Nigerian traditional rulers

West Africa in 1625 showing the main states at that time. Modern Nigeria covers the eastern part of this area, including Oyo, the Benin Empire (unrelated to current Republic of Benin), the Igbo states to the east, and the Hausa / Fulani states such as Katsina and Kano to the north.
Image of a 16th-century ruler (Oba) of the Benin Empire
The Oba of Lagos with a delegation of Naval Officers in June 2006
Sa'adu Abubakar, Sultan of Sokoto and Sarkin Musulmi of Nigeria, current Co-Chair of the National Council of Traditional Rulers
Adeyeye Enitan Ogunwusi, Ooni of Ife, current Co-Chair of the National Council of Traditional Rulers
Josaiah Ndubuisi Wachuku, Eze of Ngwaland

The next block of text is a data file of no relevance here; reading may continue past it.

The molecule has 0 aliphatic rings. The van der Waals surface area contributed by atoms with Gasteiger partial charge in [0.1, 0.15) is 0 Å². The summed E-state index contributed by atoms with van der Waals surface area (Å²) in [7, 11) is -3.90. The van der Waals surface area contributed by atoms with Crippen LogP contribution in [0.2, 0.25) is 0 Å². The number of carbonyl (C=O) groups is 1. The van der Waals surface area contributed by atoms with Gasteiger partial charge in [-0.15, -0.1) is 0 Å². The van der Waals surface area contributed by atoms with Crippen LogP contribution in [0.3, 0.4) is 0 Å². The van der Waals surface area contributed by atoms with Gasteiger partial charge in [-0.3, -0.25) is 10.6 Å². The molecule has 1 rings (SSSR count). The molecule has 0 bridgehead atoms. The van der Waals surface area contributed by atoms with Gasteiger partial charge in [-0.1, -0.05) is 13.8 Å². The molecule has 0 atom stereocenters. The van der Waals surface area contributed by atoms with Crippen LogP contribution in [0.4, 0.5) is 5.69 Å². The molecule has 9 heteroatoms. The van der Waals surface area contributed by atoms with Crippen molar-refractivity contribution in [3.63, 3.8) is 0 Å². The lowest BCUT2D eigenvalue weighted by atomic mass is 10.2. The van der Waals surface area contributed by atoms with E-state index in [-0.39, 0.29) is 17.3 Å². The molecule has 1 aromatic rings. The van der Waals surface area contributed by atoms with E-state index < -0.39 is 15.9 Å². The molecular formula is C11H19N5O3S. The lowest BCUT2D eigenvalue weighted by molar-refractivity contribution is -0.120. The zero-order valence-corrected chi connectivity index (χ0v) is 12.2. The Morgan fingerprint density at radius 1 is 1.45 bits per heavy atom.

Idia, Queen Mother of Benin
Muhammad al-Amin al-Kanemi, Shehu of Borno
Oduduwa, Ooni of Ife
Sir Adeniji Adele K.B.E., Oba of Lagos
Alfred Achebe, Obi of Onitsha
Samuel Akisanya, Odemo of Isara
Akenzua II, Oba of Benin
Jaja, Amanyanaboh of Opobo
Nana Olomu, Paramount Chief of the Itsekiri
Muhammadu Sanusi II, Emir of Kano
Sir Adesoji Aderemi K.C.M.G., Ooni of Ife
Shango, Alaafin of Oyo
Obalike, Eze Nri of Nri (ringing the royal bell)
Abubakar Ibn Umar Garbai El-Kanemi, Shehu of Borno
Orizu III, Igwe of Nnewi (with the elaborate headress)
Olokun, Queen Consort of Ife
Umar, Shehu of Borno
Yahaya Abubakar, Etsu Nupe of Bida
Ajimoko I, Owa of Ijeshaland
Chukwuemeka Eri, Eze Eri of Aguleri
Ezeolisa Allagoa, Amanyanaboh of Nembe
Folagbade Olateru Olagbegi III, Olowo of Owo (in the vest of red coral beads)
Eyamba IX, Obong of Duke Town
Lamidi Adeyemi, Alaafin of Oyo (on the right) and Jimoh Olajide Titiloye, Olu of Igboora
Ogbidi Okojie, Onojie of Uromi and part of his extensive harem
Ibrahim Usman Jibril, Emir of Nasarawa